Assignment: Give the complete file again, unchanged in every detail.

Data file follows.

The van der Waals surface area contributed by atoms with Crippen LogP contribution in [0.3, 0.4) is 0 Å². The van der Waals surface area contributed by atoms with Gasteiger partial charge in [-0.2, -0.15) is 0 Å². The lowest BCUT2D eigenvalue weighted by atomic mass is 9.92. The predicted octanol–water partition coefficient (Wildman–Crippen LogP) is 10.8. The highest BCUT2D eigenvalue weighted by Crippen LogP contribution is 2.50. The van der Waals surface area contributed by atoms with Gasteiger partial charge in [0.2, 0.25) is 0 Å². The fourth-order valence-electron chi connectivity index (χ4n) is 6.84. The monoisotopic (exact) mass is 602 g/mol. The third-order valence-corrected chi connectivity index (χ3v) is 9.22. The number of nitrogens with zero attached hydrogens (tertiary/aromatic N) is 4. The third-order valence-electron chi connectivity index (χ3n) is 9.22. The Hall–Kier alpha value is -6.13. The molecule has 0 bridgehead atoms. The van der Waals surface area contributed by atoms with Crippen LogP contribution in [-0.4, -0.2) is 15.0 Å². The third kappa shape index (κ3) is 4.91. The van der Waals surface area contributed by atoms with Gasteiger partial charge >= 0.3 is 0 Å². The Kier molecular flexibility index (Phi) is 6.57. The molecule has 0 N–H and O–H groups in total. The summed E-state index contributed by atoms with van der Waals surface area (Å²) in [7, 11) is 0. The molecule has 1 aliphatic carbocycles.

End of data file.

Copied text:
The van der Waals surface area contributed by atoms with Crippen LogP contribution in [0.3, 0.4) is 0 Å². The van der Waals surface area contributed by atoms with Gasteiger partial charge in [-0.2, -0.15) is 0 Å². The lowest BCUT2D eigenvalue weighted by atomic mass is 9.92. The predicted octanol–water partition coefficient (Wildman–Crippen LogP) is 10.8. The highest BCUT2D eigenvalue weighted by Crippen LogP contribution is 2.50. The van der Waals surface area contributed by atoms with Gasteiger partial charge in [0.2, 0.25) is 0 Å². The fourth-order valence-electron chi connectivity index (χ4n) is 6.84. The monoisotopic (exact) mass is 602 g/mol. The third-order valence-corrected chi connectivity index (χ3v) is 9.22. The number of nitrogens with zero attached hydrogens (tertiary/aromatic N) is 4. The third-order valence-electron chi connectivity index (χ3n) is 9.22. The Hall–Kier alpha value is -6.13. The molecule has 0 bridgehead atoms. The van der Waals surface area contributed by atoms with Crippen LogP contribution in [-0.4, -0.2) is 15.0 Å². The third kappa shape index (κ3) is 4.91. The van der Waals surface area contributed by atoms with Gasteiger partial charge >= 0.3 is 0 Å². The Kier molecular flexibility index (Phi) is 6.57. The molecule has 0 N–H and O–H groups in total. The summed E-state index contributed by atoms with van der Waals surface area (Å²) in [7, 11) is 0. The molecule has 1 aliphatic carbocycles.